The Number of the Beast
Author – Robert A. Heinlein
Published – 1980
I read 80 books last year, and finished everyone of them. Ditto the year before. The year before that I gave up on an E.M. Forester book, and felt bad about it but I recognized about a hundred pages in that it just wasn’t a book I would end up enjoying. I made it 250 pages into this book before saying screw it, and that was just out of loyalty to this normally great author.
This book was awful (or at least through the halfway point). The book starts with two characters meeting each other and deciding to get married at a dance. Zeb and Deety are both brilliant, and they leave a party accompanied by Deety’s dad Jake and Aunt Hilda who also decide to get hitched. After an explosion meant for one of them, they all flee to A remote location in Zeb’s car and figure out that Jake has previously invented a method for travel across all dimensions of time and space. They hook it up to Zeb’s car and (after discovering it is a alien conspiracy trying to kill them) flee the planet to Mars, which may or may not be Barsoom from the Edgar Rice Burroughs novels.
That sounds like a lot of action,but it probably took place over 10-15 pages, with the remainder of the first 250 going to such plots as Hilda and Deety both becoming pregnant after their first night on the run, Hilda and Zeb being encouraged to screw by Deety and her dad, Deety hinting that she’d get with her dad if he wanted her to, and Deety’s great breasts but terrible body odor if she doesn’t bathe twice a day.
The main conflict is who will captain their car on this trip, with none of the four wanting to and all of them taking way too seriously their chain of command. Nobody in this book read like a real person; instead they all seem like fantasies of gender roles made up by a 73 year old two generations ago. Apparently the group makes it to Oz and other fictional worlds later on, and frequent character Lazarus Long and Robert Heinlein himself make an appearance. No reward can be worth spending so long with these four bickering, unrealistic, characters in a stationary plot.
Author: Nick Hornby
I really expected I would love this book, though its fatal flaw was apparent from page one. Nick Hornby is one of my favorite authors, and even his bad books (How To Be Good) kept me entertained while reading. Here is an autobiographical account of his love for his favorite sports team over 20+ years and his observations of fandom, relationships and society’s love affair with sports. The same basic style was used in Ten Year in the Tub, and that was my favorite book I’ve read by Hornby. Also, I’m a huge sports fan, somebody who routinely watched every NBA and MLB game for my favorite teams for years, and traveled across the country to see them in different stadiums. So why did I not like this book?
In a word: soccer. I’ve never enjoyed soccer. Not playing it, not watching it, and (I can say confidently now) not reading about it. Hornby’s lifelong obsession of rooting for Arsenal in the English Premier League taught me plenty about the sport and team that I didn’t know before. Such as the seasons are too long, the same teams always win, and hooliganism/racism are as rampant of problems as the media has made them out to be. While Hornby waxes about how the sport of soccer has the perfect balance of scoring to make each moment exciting, he spends much more time explaining how so many people hate his favorite team for the frequent Nil-Nil or 1-0 outcomes.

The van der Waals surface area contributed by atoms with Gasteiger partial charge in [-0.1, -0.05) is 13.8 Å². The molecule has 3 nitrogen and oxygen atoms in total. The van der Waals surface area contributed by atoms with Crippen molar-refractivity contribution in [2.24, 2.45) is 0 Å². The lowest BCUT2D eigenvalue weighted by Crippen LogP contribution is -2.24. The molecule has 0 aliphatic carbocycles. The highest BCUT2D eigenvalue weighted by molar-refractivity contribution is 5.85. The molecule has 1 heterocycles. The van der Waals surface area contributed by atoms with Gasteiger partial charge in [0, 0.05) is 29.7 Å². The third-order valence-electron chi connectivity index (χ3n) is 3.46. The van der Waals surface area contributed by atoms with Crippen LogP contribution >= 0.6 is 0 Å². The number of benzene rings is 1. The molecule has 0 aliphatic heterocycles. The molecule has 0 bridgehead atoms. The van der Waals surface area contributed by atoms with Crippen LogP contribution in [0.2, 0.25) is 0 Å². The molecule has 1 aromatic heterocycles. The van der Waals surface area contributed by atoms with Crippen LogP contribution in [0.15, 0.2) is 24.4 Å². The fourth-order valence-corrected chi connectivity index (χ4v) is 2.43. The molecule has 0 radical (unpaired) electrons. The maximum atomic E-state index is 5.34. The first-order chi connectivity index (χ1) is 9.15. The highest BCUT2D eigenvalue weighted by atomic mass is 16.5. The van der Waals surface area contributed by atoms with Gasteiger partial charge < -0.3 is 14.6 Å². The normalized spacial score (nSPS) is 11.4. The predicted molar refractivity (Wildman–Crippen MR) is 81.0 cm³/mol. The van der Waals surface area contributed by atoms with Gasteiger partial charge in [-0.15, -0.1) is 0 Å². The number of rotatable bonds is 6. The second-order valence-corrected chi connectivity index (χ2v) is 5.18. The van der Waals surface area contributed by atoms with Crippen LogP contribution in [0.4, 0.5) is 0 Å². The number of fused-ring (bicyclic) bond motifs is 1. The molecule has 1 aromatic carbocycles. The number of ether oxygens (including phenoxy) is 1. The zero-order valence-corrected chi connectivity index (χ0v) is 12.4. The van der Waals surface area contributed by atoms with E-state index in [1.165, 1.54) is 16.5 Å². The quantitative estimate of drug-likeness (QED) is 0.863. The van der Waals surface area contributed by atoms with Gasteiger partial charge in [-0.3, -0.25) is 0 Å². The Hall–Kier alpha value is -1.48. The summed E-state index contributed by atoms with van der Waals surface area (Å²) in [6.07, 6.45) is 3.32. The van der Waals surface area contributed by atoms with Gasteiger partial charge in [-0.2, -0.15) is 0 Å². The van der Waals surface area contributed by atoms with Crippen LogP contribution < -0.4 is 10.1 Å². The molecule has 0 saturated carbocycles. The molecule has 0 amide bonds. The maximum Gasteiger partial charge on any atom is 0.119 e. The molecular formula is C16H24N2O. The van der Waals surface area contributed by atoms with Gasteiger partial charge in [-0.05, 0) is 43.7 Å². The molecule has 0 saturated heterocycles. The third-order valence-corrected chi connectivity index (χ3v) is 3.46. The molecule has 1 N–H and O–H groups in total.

As I trudged my way through this, I had no anchor to orient myself to the writing. Hornby would frequently talk about famous soccer players or announce who was playing by naming the stadium the game took place in and I had no idea which team he was rooting for or who was playing (unless it was the chapter title). Sure, I know Pele and can visualize Wembley, but that’s probably 4 paragraphs in a 200 page book; and because I didn’t know any of the other people/places/events that he was referencing, I didn’t come away feeling like I’d become newly educated on all things Arsenal but instead I have a mess of names and places that I couldn’t place beyond stating they are all affiliated with soccer.
There were plenty of universal statements about sport that I could of course relate to. The internal motivation for being a fan; the way fandom changes your personality and social planning; the events that make a game particularly memorable. I understand why some people would love this book, but unless you have a basic knowledge or appreciate for soccer I think there’s a good chance you’ll feel as lost as I did while reading it.
Note: For those that have seen the Jimmy Fallon/Drew Barrymore movie version of Fever Pitch, I’m not sure how the film could even get away claiming to be affiliated with the book. Those reading this expecting there to be a story about falling in love with a woman while still staying loyal to your team will be very disappointed. There are three romantic relationships alluded to in this book, and each is a nameless figure that goes to a few games with Hornby and either stays in a relationship with him or doesn’t (that aspect not even being related to the soccer games). This is a book about one man’s love of a team, not a relationship drama or love story. I didn’t think the movie was great, but it was so different from the book that I would not recommend basing your decision to read the book or watch the movie based on any information about the other media.